Advice: These negative food behaviours are symptoms of how you feel about yourself generally. Time to be kinder and gentler with yourself. Learn to put yourself first if, e.g., you've become a "People pleaser" who always puts others first. You then feel neglected, resentful, or second best and end up comforting yourself with food or punishing yourself by restricting food intake. Challenge distorted thinking like, e.g., reassuring yourself that you have some control your life because you restrict food intake. Such distorted thinking actually means food is controlling you and not vice versa! Come clean with your loved ones that you're struggling with your relationship with food. Keep a "food and feelings" diary for a week. Note down what sets you running for comfort foods or what makes you even more determined to control your intake of food. For example, does arguing with your partner, a family member, or your boss make you reach for the biscuits or decide you won't eat anything that evening?
It's time to de-stress your life as stress exacerbates a poor relationship with food. Learn to identify the things in your life that stress/upset you and say No to excessive responsibilities. Speak to your doctor about your situation and get their approval for a moderate exercise regime. If you're overweight and "hate exercise" then choose something fun like dance classes. If you're over-exercising resist doing more than four hours per week maximum. Enlist a crisis buddy for negative behaviours like bingeing on comfort foods or running to the gym to burn off more calories. Ring them, tell them you're upset or stressed and that you need a pep-talk.
Take one-day-at-a-time. Accept that some days will be happier and better than other days. Don't punish yourself if you have a bad day - it's not the end of the world. Imagine the "healthy you" and pin up a photo from a time you looked fit and well. Each time you mentally categorise yourself as the "fat me" or "not good enough me" replace this with the positive image of the "healthy me". Start communicating with loved ones, work colleagues, etc. Learn to face hurdles with honest dialogue. Make time to sit down and talk through things that trouble you. You'll be less likely to comfort or punish yourself through food if you talk about the little niggles and issues we all have to face. Don't allow things to build up instead seize the moment and speak when things arise. Get in touch with the Eating Disorders Association for further information or support 0845-634-1414 or Over-eaters Anonymous 07000-784-985.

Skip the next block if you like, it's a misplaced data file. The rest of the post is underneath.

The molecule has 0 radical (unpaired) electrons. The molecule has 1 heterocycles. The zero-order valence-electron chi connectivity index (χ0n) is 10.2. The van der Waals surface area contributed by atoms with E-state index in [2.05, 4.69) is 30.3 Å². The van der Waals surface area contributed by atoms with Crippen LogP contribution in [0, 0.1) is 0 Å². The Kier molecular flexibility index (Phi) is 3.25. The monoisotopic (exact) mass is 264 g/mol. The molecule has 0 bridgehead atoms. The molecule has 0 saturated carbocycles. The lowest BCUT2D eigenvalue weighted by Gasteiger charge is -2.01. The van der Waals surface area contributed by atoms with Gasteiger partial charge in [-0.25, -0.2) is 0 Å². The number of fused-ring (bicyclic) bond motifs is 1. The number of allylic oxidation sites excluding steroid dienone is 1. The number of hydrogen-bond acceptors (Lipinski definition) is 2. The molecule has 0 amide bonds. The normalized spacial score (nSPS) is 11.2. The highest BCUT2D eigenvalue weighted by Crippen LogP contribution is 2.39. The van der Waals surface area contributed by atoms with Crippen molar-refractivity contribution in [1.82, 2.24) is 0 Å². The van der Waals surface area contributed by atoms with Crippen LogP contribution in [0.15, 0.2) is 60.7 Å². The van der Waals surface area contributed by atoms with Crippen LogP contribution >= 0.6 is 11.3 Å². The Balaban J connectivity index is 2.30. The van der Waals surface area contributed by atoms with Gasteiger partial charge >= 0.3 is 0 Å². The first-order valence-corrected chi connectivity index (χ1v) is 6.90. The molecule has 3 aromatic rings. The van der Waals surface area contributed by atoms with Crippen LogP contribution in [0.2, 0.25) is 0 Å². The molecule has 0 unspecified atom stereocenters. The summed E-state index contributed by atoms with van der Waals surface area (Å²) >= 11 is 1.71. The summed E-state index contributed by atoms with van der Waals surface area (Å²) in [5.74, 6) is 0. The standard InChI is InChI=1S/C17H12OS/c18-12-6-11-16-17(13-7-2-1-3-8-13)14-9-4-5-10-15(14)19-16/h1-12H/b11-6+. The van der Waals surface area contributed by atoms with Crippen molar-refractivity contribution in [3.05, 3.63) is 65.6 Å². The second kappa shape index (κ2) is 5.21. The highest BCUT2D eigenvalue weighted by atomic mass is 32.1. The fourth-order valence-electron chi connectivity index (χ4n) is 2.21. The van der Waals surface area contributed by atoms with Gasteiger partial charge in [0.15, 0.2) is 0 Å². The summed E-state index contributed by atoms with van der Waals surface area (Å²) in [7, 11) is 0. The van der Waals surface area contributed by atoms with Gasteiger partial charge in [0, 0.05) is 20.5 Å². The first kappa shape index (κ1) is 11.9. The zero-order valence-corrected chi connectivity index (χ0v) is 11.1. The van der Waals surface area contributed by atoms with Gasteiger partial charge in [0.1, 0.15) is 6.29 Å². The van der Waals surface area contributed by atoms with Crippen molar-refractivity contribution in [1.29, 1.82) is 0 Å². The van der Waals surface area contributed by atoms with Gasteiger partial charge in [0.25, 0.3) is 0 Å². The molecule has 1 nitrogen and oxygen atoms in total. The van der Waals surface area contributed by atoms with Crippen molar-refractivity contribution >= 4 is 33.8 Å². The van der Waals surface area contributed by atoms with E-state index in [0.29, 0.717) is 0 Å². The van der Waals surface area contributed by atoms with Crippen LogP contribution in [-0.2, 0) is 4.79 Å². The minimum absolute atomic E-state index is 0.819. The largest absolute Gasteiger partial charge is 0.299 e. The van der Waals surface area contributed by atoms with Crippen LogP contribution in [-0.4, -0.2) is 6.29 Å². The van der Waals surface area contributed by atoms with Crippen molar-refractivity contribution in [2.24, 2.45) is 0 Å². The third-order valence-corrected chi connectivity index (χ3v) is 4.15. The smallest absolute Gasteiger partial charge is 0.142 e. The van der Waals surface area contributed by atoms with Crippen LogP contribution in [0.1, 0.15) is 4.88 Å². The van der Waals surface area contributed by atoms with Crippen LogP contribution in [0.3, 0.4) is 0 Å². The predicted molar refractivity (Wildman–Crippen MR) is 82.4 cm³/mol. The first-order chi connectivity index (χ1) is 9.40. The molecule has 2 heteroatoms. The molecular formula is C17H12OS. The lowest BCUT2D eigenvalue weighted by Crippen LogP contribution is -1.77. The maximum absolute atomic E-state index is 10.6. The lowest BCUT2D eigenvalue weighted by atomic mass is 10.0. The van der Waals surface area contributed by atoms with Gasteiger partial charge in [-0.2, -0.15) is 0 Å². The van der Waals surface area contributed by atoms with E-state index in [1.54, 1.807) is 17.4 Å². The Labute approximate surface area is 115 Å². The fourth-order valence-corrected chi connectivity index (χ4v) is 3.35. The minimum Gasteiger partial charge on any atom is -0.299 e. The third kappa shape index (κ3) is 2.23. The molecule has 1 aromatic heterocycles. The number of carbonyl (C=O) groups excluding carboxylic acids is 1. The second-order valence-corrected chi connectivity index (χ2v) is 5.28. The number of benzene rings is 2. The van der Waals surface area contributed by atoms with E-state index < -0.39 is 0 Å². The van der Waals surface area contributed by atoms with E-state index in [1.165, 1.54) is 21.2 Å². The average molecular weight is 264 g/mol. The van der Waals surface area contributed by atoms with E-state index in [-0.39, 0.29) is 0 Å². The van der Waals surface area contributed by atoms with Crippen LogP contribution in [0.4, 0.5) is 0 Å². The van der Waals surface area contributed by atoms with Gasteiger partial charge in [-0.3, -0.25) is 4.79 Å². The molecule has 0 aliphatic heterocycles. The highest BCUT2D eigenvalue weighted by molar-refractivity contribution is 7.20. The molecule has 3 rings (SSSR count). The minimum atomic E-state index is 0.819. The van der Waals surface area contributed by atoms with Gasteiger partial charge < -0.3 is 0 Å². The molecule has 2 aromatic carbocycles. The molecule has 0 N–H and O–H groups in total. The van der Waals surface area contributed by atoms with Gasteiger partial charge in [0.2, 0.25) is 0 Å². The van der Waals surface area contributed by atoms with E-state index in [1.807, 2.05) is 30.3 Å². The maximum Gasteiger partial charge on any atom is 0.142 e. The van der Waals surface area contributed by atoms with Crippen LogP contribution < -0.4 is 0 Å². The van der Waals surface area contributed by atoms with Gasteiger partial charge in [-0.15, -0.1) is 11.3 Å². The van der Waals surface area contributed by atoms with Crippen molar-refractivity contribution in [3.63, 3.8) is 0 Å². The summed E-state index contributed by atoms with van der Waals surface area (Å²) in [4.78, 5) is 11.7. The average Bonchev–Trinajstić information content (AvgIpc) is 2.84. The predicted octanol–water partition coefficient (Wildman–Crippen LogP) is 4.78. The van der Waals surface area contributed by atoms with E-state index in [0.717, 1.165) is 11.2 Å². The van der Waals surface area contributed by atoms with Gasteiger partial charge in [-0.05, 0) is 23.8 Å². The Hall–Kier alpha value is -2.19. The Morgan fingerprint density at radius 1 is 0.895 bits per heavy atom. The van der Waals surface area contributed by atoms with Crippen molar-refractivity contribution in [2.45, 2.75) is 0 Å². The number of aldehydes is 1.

4.DANGEROUS MENTAL WEIGHT - MUCH ACTING OUT:
Any "D" answers.
Your relationship with food is in the danger zone. Food is constantly on your mind in some shape or form and you either punish yourself by restricting your intake or binge-eat or constantly eat because of your negative feelings. You can't go anywhere without thinking about food and what may be offered at, e.g., a friend's home, restaurant, or function. You might hoard foods of your choice in your home and/or Office. You're prone to night eating when you're half asleep. You're either very underweight or very overweight. Unless you outwardly look an average weight through your bingeing and purging. You're secretive about most of your food habits and/or rituals. Loved ones are worried about you. You regularly feel, e.g., anxious, unhappy, angry, terrible about yourself, hate yourself or lethargic about life. Ultimately what happens to you is acted out through your relationship with food.
Advice: All the above advice plus you must immediately tell loved ones the trouble you're in with your relationship with food. I have a saying that "secrets make you sicker" and if you're, e.g., secretly vomiting, over-eating, or restricting your food, then you must get this behaviour out into the open. It's terribly important you consult your doctor about such behaviours as they can have severe effects on your body. This is extremely serious as the mortality rate for, e.g., anorexics is higher than any other psychiatric disorder. You may need a referral to an eating disorders or obesity counsellor, and/or a nutritionist.
Published in the Express Newspaper